Posted by orrinj at 8:27 AM

BLOOD-SUCKING FREAKS (profanity alert):

Posted by orrinj at 8:14 AM


My Confederate Past: Everyone who grew up in Mississippi was steeped in the Confederacy. Even if they didn't realize it. (STUART STEVENS  JUNE 26, 2020, The Bulwark)

Mississippi has the highest percentage of African Americans of any state in the country. I ask myself now why did it take so long for me to realize what it might be like for nearly 40 percent of my state to go to school and work under a flag that represented a cause dedicated to the right to own their ancestors? Why is it that I had written books about traveling through China, Africa, and Europe, fascinated by every cultural quirk I came across, before I looked up at my own state flag and thought about the dehumanizing brutality it represented?

I don't have any good answers, most likely because there are none. I was given every opportunity in this life, an open door to the world, a chance at the best education in the United States and England, a family that supported my odd passions that I was lucky enough to turn into professions. I had passport stamps from 61 countries with different flags before I began to think about my own state's flag. It wasn't that I was actively for the flag . . . but that indifference was just as toxic as active support.

Today many white Mississippians of my generation--and even more of the younger generation--are eager to change. Faulkner wrote, "The past is never dead. It's not even past." We can't undo what we didn't do.

But my regret is mixed with a hope. Hope that perhaps we can take steps--small and inadequate as they might be--to face the truth of our Confederate past. And in doing so change the future.

It will never be enough. But I hope today we can take one more step out of the shadows of a bloody past into the brighter sun of a better day.

Posted by orrinj at 8:08 AM


Don't Be Afraid to Virtue Signal -- It Can Be a Powerful Tool to Change People's Minds (JAMIL ZAKI AND MINA CIKARA, JUNE 25, 2020, TIME)

Two key insights about social behavior are relevant here. First, people conform to others' actions and opinions; they often say what others say and do as others do. Second, when it comes to many issues, most people don't know what most people think--meaning that conformity involves a surprising amount of guesswork. Imagine 100 individuals in a pitch-black gym, each trying to join the rest of the crowd in a chaotic multiplayer game of Marco Polo. People will gravitate towards whoever they can hear, clumping around the loudest voices. Opinions can work this way: when a particular viewpoint gets a lot of attention, people assume it's popular, and shift towards it. We receive signals, and are changed by them.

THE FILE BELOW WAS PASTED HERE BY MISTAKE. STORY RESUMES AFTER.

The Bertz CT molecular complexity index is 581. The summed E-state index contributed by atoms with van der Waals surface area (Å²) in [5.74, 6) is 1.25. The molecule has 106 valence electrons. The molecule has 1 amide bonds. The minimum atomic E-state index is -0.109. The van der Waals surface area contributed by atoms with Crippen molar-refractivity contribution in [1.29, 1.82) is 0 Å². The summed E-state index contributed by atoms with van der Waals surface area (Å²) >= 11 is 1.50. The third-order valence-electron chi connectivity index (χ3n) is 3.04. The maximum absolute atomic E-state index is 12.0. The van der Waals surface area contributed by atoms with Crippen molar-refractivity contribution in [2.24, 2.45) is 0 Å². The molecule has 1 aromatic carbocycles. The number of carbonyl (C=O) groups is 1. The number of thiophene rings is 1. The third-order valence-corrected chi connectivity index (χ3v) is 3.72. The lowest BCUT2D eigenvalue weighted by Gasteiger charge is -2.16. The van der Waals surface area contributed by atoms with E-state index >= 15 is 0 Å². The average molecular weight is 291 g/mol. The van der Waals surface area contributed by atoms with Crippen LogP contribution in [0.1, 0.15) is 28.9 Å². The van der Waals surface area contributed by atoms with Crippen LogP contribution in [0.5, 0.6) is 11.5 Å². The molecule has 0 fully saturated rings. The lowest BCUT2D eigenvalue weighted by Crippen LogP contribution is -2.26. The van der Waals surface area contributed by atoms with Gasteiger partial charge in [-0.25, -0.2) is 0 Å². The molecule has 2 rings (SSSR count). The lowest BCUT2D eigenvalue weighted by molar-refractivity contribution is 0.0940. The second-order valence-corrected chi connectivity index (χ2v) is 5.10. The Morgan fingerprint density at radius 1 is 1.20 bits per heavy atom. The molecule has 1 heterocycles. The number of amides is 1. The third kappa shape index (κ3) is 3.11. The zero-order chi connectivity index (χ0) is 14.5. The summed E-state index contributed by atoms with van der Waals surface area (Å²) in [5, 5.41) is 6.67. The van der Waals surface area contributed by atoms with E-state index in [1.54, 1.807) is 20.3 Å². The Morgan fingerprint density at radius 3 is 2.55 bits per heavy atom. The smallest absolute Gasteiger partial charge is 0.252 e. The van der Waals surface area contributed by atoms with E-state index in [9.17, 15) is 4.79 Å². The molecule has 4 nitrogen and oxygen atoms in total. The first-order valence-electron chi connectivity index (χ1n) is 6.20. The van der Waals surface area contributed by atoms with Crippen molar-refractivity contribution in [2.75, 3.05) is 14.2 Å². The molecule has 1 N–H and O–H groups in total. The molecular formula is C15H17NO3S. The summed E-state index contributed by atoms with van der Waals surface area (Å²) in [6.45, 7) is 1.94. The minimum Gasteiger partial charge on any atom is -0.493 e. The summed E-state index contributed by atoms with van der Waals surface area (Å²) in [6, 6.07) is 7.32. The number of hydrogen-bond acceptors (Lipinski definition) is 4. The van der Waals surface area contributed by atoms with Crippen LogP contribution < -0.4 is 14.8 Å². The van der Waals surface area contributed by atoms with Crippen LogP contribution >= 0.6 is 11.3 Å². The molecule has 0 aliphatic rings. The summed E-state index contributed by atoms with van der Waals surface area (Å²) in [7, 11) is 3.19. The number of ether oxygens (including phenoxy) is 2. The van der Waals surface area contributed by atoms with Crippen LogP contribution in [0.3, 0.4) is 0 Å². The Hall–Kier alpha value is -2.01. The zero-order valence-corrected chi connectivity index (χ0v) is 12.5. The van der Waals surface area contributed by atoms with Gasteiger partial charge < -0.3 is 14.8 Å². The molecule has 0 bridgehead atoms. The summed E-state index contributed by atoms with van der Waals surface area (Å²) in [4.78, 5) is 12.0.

This means social information can be a powerful force for social change, because people look to each other when deciding how to express themselves. For example, Chris Crandall and colleagues surveyed people to find out how socially acceptable they thought it was to be prejudiced against a variety of groups, ranging from child molesters to librarians. They also asked respondents to report their personal attitudes towards these groups. The two ratings were almost perfectly correlated: people reported as much prejudice as they believed was socially acceptable.

As social norms shift, individuals shift with them: adopting popular opinions and behaviors, and dropping ones that fall out of style. Norms are especially powerful as they gain steam. In one set of studies, Gregg Sparkman and Greg Walton presented diners in a cafeteria with evidence that 30% of the U.S. population was vegetarian, or that 30% of the population was newly vegetarian. People who learned about this second, "dynamic social norm" were twice as likely to order a meatless lunch themselves. They saw not just where the crowd was, but where it was going, and didn't want to be left behind.

Conformity can seem spineless, but in fact it reflects an ancient yearning to be part of something greater than ourselves--a smart yearning, given the many social advantages of coordinating and cooperating with others. It goes deeper than words, sometimes changing what we see, what we value, and how we behave, even privately. And no matter what we think of this, we are and will always be a herd species, more prone to move together than alone. Social norms will continue to change, and we will change with them.

This clarifies why signaling is so important.

He lived a life of virtue.

Posted by orrinj at 7:58 AM


Posted by orrinj at 7:35 AM